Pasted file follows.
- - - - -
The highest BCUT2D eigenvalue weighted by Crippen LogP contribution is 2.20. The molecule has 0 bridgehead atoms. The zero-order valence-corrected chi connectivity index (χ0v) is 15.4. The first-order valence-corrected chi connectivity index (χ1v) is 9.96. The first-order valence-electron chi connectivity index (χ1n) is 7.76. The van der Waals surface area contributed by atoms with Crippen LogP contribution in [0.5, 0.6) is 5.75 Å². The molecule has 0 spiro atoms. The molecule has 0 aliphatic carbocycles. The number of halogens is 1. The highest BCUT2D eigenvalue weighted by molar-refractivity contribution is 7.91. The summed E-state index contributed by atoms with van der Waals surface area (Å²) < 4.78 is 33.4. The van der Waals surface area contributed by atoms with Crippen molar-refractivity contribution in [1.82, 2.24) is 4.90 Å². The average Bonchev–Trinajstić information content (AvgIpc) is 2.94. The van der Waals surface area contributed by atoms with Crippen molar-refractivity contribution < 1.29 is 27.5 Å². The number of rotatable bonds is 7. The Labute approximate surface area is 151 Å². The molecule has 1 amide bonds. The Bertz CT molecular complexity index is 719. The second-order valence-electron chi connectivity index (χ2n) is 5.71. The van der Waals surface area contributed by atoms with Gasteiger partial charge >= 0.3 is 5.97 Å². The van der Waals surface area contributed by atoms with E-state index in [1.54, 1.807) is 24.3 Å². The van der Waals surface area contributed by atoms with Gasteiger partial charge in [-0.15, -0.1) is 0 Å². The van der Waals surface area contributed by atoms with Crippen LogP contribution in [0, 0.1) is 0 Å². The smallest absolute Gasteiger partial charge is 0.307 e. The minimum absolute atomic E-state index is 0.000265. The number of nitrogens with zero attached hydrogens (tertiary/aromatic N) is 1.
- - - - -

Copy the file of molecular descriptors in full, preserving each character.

The highest BCUT2D eigenvalue weighted by Crippen LogP contribution is 2.20. The molecule has 0 bridgehead atoms. The zero-order valence-corrected chi connectivity index (χ0v) is 15.4. The first-order valence-corrected chi connectivity index (χ1v) is 9.96. The first-order valence-electron chi connectivity index (χ1n) is 7.76. The van der Waals surface area contributed by atoms with Crippen LogP contribution in [0.5, 0.6) is 5.75 Å². The molecule has 0 spiro atoms. The molecule has 0 aliphatic carbocycles. The number of halogens is 1. The highest BCUT2D eigenvalue weighted by molar-refractivity contribution is 7.91. The summed E-state index contributed by atoms with van der Waals surface area (Å²) < 4.78 is 33.4. The van der Waals surface area contributed by atoms with Crippen molar-refractivity contribution in [1.82, 2.24) is 4.90 Å². The average Bonchev–Trinajstić information content (AvgIpc) is 2.94. The van der Waals surface area contributed by atoms with Crippen molar-refractivity contribution < 1.29 is 27.5 Å². The number of rotatable bonds is 7. The Labute approximate surface area is 151 Å². The molecule has 1 amide bonds. The Bertz CT molecular complexity index is 719. The second-order valence-electron chi connectivity index (χ2n) is 5.71. The van der Waals surface area contributed by atoms with Gasteiger partial charge >= 0.3 is 5.97 Å². The van der Waals surface area contributed by atoms with E-state index in [1.54, 1.807) is 24.3 Å². The van der Waals surface area contributed by atoms with Gasteiger partial charge in [-0.15, -0.1) is 0 Å². The van der Waals surface area contributed by atoms with Crippen LogP contribution in [0, 0.1) is 0 Å². The smallest absolute Gasteiger partial charge is 0.307 e. The minimum absolute atomic E-state index is 0.000265. The number of nitrogens with zero attached hydrogens (tertiary/aromatic N) is 1.